Hasrat did not agree with the political objectives of the Aligarh Movement and found his hero in Tilak and Sri Aurobindo. Syed Suleiman writes that whenever Hasrat stayed in the hostel with them, he would speak of Tilak with great love and reverence. He also composed many pieces of poetry in praise of Tilak. Hasrat did not only get inspired but also accepted Tilak, Pal, and Ghosh as his guides and leaders. 


The political career of Mohani was nothing short of an Odyssey. At the instance of Tilak, Hasrat had joined the Congress in 1904 and attended the special Bombay session of the Congress as a delegate. In support of the Swadeshi Movement, the maulana even opened a swadeshi store exclusively of Indian cloth as he believed that national development and swadeshi were inseparable.

The Bolshevik Revolution of Russia in 1917 also had a huge impact on several Indian revolutionaries. Mohani was one of them. He became a part of the Communist Party of India and became active in communist politics.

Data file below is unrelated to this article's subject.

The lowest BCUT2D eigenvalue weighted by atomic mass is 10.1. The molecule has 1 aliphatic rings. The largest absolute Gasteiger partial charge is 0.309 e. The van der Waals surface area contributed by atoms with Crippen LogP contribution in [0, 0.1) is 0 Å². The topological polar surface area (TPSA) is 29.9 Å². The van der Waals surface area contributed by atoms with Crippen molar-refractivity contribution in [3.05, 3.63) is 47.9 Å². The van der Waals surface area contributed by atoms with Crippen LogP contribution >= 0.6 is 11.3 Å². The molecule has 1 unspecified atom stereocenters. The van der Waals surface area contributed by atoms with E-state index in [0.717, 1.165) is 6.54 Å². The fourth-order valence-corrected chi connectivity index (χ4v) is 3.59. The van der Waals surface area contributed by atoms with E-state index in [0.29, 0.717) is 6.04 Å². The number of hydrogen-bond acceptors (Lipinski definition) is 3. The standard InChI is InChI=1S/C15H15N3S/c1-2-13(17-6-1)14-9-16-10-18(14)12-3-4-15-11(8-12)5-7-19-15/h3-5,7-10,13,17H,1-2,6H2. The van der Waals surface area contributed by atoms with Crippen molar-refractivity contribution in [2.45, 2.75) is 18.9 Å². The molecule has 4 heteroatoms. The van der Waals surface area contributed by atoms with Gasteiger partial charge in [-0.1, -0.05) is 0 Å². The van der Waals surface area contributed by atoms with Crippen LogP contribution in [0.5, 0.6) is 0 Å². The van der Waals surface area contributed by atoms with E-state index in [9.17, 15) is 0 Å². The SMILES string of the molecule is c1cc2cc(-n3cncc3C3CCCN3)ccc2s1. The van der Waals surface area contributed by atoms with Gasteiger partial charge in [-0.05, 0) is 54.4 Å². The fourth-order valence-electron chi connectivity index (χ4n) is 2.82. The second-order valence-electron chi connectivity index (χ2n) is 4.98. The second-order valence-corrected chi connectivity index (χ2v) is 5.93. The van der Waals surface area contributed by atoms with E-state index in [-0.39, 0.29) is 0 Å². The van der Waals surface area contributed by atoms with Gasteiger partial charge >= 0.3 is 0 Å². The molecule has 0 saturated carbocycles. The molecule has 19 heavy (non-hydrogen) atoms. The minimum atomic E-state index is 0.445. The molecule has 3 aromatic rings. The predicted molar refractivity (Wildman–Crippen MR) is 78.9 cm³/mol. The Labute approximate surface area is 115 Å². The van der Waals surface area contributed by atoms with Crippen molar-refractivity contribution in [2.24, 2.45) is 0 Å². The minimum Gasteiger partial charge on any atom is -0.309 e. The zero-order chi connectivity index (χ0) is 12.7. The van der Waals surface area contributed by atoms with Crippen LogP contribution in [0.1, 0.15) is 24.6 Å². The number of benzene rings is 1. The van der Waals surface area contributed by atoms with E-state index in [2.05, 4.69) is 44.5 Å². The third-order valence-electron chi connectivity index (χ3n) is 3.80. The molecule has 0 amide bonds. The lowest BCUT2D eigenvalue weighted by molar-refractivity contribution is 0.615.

The World War I (1914-1918) saw Indian participation on the side of the British Empire. The Khilafat Movement (1918-24) saw the Muslims and Hindus closing their ranks further. The Caliphate however was abolished in 1924 by the Turkish nationalists under Mustafa Kemal to make way for modern Turkey. 


In his then Presidential address, Maulana Hasrat Mohani at the 14th Annual Session of the AIML Ahmedabad on 30th December 1921 regretted the weak position of the AIML. While expressing full appreciation for the Hindu-Muslim unity and the movement for Swaraj, the Maulana voiced his reservations as regards both. He stressed that though it was good to see Hindus and Muslims jointly struggling for the independence of India, but in the wake of independence, it will be hard to resolve the deep-rooted conflicts between the two communities. He put forward the idea of a United States of India, where the Muslim minority provinces were to derive strength from the Muslim majority provinces.